In the meantime, he believes the current confusion benefits no one. "If you're running a dispensary, you don't know what your rights and obligations are. If you're a patient, you don't know if you could lose your public housing or have your job taken away or face serious jail time for being a medical marijuana patient. It's too contradictory to go along this way indefinitely."
Of these prospects, Kamin thinks a tipping point of states legalizing medical marijuana may be the likeliest. "Right now, you've got seventeen jurisdictions out of 51," counting Washington, D.C., that have legalized MMJ. "That's about a third. And if it gets to half the states -- or half of the population -- that means half of the representatives in Congress will be from states that say this is medicine. I think that makes the future of federal prohibition pretty tenuous.
"We're not that far from getting to that place. It's only eight or nine more states. Of course, it took us fifteen or twenty years to get to the current number of states, and it might be ten or twenty more years to get the rest of the states to line up. But I think that's where the fight is going to be."
Will that remain the case no matter who is elected president in 2012?
Is the future president smoking weed in this photo?
"I think there was a lot of optimism when Obama came into office," he points out. "A lot of people were looking to get into the industry, and if you wanted to do that, there were sound bites you could hang onto that suggested Obama would be more lax when it came to marijuana enforcement, and pictures on the net of him smoking what looked like a joint. But now when you talk to people in the industry, they'll say Obama has been at least as bad as George W. Bush as far as enforcing the Controlled Substances Act."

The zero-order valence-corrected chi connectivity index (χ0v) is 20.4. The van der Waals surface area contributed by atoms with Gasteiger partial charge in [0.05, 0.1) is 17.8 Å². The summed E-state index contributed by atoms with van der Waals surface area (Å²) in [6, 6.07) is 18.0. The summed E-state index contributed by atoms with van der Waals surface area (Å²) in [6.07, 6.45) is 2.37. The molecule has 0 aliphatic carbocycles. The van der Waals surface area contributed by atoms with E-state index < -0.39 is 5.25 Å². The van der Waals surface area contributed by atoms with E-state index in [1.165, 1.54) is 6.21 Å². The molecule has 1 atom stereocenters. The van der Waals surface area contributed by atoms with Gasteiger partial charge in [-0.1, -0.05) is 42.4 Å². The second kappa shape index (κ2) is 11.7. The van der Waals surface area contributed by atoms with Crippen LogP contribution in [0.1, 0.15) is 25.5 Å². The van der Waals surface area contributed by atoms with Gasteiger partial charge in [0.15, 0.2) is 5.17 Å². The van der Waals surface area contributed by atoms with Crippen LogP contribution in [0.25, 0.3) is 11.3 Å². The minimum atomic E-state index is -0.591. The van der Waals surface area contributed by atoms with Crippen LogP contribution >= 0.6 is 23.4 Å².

Moreover, "There are good sort of libertarian reasons why a Republican could be against prohibition -- freedom from government and any of the things Ron Paul talks about pretty regularly. Now, we haven't seen an example of that nationally, where a mainstream Republican is making those libertarian arguments. But people had big hopes for Obama that look like they were misplaced, so I suppose it's possible."
Questions of what Kamin calls "the federal-state balance" will be front and center during the symposium, but he says "another piece will be the professional ethics questions, some of which are pretty complicated in terms of the doctor-patient relationship. But there's also the legal ethics piece about the role a lawyer can play in advising and counseling marijuana clients. Lawyers take an oath to uphold the laws of the United States, and while selling medical marijuana in Colorado may not be illegal under state law, it certainly is a federal crime.